Nutrition & The Equine Foot: Some Things to Think About

© Stephen G. Jackson, PhD, Kentucky Equine Research

presented at the 1996 Bluegrass Laminitis Symposium

published in ANVIL Magazine, June 1996

There is a great deal of speculation in the lay literature, as well as among horsemen, farriers, veterinarians and nutritionists, concerning the impact of nutrition on the health and functional integrity of the foot. I would have to say that if I had a sure-fire formula for curing the ills of the foot with nutrition, I would probably be enjoying the winter in a warmer climate.

I hope that the take-home message from this talk is that there is no easy fix. Being realistic about the state of the science of nutrition, I must say, there are still a great many unanswered questions with respect to the true dietary influence on many of the physiological functions and tissues of the horse, as well as many other animals.

The simplistic approach to nutritional problem solving, whether we are concerned with reproductive function, developmental orthopedic disease, laminitis or any other equine health problem is to identify a certain nutrient that may have bearing on the situation and throw heaps of that nutrient at the problem. We have seen this approach fail time after time. The main thing that we must remember is that nutrition is a complex series of interactions and that it is indeed rare that curing a deficiency of a single nutrient is going to solve the problem at hand. As such, even though some space will be allocated to specific nutrients and the structure and function of the foot, the overriding theme of this paper will be the positive impact that an accurate and well-conceived nutritional program can have on the foot.

In more cases than not, the greatest response one can achieve in terms of promoting hoof wall growth, integrity of the hoof tissues and maintaining structural integrity of the foot come from a well-balanced diet that meets the horse's requirements for all nutrients. There is no evidence to suggest that the response to hyperalimentation (ingestion of a greater-than-normal amount of nutrients) with specific nutrients is greater than if the requirement for that nutrient is met. I would like to take a minute to reflect on the major classes of nutrients and the possible impact that they would have on the integrity of the foot and then to consider the diet in total and how manipulation of plane of nutrition and nutrient intake may affect the health of the horse (hoof).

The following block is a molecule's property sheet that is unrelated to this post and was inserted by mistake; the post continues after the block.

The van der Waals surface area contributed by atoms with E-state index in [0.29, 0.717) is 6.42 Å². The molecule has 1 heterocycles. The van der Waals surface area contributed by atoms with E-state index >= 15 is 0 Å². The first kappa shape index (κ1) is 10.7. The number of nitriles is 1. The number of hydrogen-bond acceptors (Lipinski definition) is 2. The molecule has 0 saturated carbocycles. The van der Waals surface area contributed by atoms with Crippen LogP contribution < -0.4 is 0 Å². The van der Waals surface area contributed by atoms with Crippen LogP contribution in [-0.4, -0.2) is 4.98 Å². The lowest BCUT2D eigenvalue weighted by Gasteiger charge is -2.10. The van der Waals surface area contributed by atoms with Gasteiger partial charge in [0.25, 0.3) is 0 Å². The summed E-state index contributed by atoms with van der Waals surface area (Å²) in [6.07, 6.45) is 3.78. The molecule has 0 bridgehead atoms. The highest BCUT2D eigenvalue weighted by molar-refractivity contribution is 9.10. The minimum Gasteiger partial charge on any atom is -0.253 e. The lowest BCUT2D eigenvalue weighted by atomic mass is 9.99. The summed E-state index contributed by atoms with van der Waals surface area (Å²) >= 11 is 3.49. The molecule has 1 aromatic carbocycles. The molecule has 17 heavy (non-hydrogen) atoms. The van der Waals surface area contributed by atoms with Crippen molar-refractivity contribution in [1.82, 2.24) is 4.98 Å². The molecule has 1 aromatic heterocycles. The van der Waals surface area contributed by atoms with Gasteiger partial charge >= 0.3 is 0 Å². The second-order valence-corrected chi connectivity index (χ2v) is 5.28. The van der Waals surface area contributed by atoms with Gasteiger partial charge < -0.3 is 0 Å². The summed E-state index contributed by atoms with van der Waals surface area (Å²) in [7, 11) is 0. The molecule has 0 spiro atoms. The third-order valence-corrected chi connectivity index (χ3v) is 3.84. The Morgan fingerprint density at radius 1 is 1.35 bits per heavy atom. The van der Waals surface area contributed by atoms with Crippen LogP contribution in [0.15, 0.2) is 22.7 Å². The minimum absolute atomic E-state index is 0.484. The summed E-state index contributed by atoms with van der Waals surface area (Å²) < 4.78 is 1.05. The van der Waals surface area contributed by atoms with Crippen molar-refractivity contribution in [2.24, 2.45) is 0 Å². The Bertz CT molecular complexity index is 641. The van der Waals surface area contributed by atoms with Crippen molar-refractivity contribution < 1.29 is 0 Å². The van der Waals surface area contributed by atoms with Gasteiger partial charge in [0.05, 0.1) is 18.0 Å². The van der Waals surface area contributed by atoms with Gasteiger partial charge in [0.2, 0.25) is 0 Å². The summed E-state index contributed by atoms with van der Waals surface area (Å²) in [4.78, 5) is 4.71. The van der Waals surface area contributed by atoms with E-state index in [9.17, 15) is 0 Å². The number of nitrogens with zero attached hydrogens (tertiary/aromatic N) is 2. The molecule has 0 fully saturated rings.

Energy & Energy Balance
In evaluating a feeding program when faced with a complaint of bad feet, the first thing I would consider is total feed (energy) intake. Put simply, energy intake is the number of calories that a horse consumes in a day. Energy intake is expressed as Mcal of digestible energy. Energy in the equine diet is provided by fiber, starch, fat and in some cases by protein. The horse is designed to be able to meet a significant percentage of daily energy needs from fibrous feed. This makes sense, as the horse evolved as a wandering herbivore; as such, he is equipped with a normally very efficient fermentation vat which not only enables the horse to digest cellulose and other fibrous components of the diet, but also may significantly contribute to the synthesis of microbial protein and B vitamins. Fiber and that dietary starch that escapes digestion in the small intestine are fermented to form volatile fatty acids that are then converted to either glucose (propionic acid) or fat (acetic and butyric acids). Thus, a significant amount of the horse's energy needs may be met with fibrous feeds.